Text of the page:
1. 20 Apr, 2017 16 commits
  2. 19 Apr, 2017 24 commits
    • Bart Van Assche's avatar
      block: Optimize ioprio_best() · 9a87182c
      Bart Van Assche authored
      Since ioprio_best() translates IOPRIO_CLASS_NONE into IOPRIO_CLASS_BE
      and since lower numerical priority values represent a higher priority
      a simple numerical comparison is sufficient.
      Signed-off-by: default avatarBart Van Assche <bart.vanassche@sandisk.com>
      Reviewed-by: default avatarAdam Manzanares <adam.manzanares@wdc.com>
      Tested-by: default avatarAdam Manzanares <adam.manzanares@wdc.com>
      Reviewed-by: default avatarChristoph Hellwig <hch@lst.de>
      Cc: Matias Bjørling <m@bjorling.me>
      Signed-off-by: default avatarJens Axboe <axboe@fb.com>
      9a87182c
    • Bart Van Assche's avatar
      block: Inline blk_rq_set_prio() · 0be0dee6
      Bart Van Assche authored
      Since only a single caller remains, inline blk_rq_set_prio(). Initialize
      req->ioprio even if no I/O priority has been set in the bio nor in the
      I/O context.
      Signed-off-by: default avatarBart Van Assche <bart.vanassche@sandisk.com>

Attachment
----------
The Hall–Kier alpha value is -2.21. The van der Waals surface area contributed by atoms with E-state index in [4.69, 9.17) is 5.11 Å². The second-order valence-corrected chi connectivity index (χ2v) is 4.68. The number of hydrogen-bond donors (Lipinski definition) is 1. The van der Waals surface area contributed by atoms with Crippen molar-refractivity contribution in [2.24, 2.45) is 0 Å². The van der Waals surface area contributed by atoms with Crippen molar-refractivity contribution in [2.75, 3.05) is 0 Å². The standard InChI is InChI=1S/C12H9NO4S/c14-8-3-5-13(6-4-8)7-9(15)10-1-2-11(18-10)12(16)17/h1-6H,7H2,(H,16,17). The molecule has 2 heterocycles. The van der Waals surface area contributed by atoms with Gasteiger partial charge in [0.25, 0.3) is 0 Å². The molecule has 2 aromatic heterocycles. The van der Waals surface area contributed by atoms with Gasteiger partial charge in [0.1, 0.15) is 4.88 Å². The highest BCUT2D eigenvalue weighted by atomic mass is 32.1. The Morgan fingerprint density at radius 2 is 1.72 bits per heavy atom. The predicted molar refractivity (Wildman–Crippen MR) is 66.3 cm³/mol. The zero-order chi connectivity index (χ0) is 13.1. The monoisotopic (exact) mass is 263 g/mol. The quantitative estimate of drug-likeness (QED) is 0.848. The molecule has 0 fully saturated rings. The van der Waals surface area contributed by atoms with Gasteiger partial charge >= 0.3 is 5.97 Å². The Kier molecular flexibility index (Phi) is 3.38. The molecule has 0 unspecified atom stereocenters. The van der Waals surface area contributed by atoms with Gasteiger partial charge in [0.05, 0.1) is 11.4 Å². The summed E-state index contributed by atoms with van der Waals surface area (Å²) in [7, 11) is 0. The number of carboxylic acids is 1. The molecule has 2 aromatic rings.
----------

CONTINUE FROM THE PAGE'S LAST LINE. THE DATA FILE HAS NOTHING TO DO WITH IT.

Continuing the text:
Reviewed-by: default avatarAdam Manzanares <adam.manzanares@wdc.com>
      Tested-by: default avatarAdam Manzanares <adam.manzanares@wdc.com>
      Reviewed-by: default avatarChristoph Hellwig <hch@lst.de>
      Cc: Matias Bjørling <m@bjorling.me>
      Signed-off-by: default avatarJens Axboe <axboe@fb.com>
      0be0dee6
    • Bart Van Assche's avatar
      lightnvm: Use blk_init_request_from_bio() instead of open-coding it · 9460e280
      Bart Van Assche authored
      This patch changes the behavior of the lightnvm driver as follows:
      * REQ_FAILFAST_MASK is set for read-ahead requests.
      * If no I/O priority has been set in the bio, the I/O priority is
        copied from the I/O context.
      * The rq_disk member is initialized if bio->bi_bdev != NULL.
      * The bio sector offset is copied into req->__sector instead of
        retaining the value -1 set by blk_mq_alloc_request().
      * req->errors is initialized to zero.
      Signed-off-by: default avatarBart Van Assche <bart.vanassche@sandisk.com>